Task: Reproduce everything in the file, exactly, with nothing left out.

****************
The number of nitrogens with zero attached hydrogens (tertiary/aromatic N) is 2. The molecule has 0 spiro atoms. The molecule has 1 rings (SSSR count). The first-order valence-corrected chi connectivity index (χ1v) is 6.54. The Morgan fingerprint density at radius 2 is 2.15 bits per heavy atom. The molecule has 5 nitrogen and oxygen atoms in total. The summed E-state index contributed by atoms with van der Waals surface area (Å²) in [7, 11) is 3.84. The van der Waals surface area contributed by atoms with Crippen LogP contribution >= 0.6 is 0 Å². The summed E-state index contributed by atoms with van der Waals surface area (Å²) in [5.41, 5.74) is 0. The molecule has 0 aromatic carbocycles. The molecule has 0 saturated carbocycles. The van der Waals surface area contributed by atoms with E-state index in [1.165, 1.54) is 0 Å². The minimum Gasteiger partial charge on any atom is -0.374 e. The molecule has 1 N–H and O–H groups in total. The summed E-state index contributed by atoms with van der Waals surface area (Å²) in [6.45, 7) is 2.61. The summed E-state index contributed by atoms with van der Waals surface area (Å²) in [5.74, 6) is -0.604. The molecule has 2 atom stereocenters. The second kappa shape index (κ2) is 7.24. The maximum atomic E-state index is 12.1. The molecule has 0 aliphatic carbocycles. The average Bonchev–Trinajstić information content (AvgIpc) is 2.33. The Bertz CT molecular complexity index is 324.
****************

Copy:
The number of nitrogens with zero attached hydrogens (tertiary/aromatic N) is 2. The molecule has 0 spiro atoms. The molecule has 1 rings (SSSR count). The first-order valence-corrected chi connectivity index (χ1v) is 6.54. The Morgan fingerprint density at radius 2 is 2.15 bits per heavy atom. The molecule has 5 nitrogen and oxygen atoms in total. The summed E-state index contributed by atoms with van der Waals surface area (Å²) in [7, 11) is 3.84. The van der Waals surface area contributed by atoms with Crippen LogP contribution >= 0.6 is 0 Å². The summed E-state index contributed by atoms with van der Waals surface area (Å²) in [5.41, 5.74) is 0. The molecule has 0 aromatic carbocycles. The molecule has 0 saturated carbocycles. The van der Waals surface area contributed by atoms with E-state index in [1.165, 1.54) is 0 Å². The minimum Gasteiger partial charge on any atom is -0.374 e. The molecule has 1 N–H and O–H groups in total. The summed E-state index contributed by atoms with van der Waals surface area (Å²) in [6.45, 7) is 2.61. The summed E-state index contributed by atoms with van der Waals surface area (Å²) in [5.74, 6) is -0.604. The molecule has 2 atom stereocenters. The second kappa shape index (κ2) is 7.24. The maximum atomic E-state index is 12.1. The molecule has 0 aliphatic carbocycles. The average Bonchev–Trinajstić information content (AvgIpc) is 2.33. The Bertz CT molecular complexity index is 324.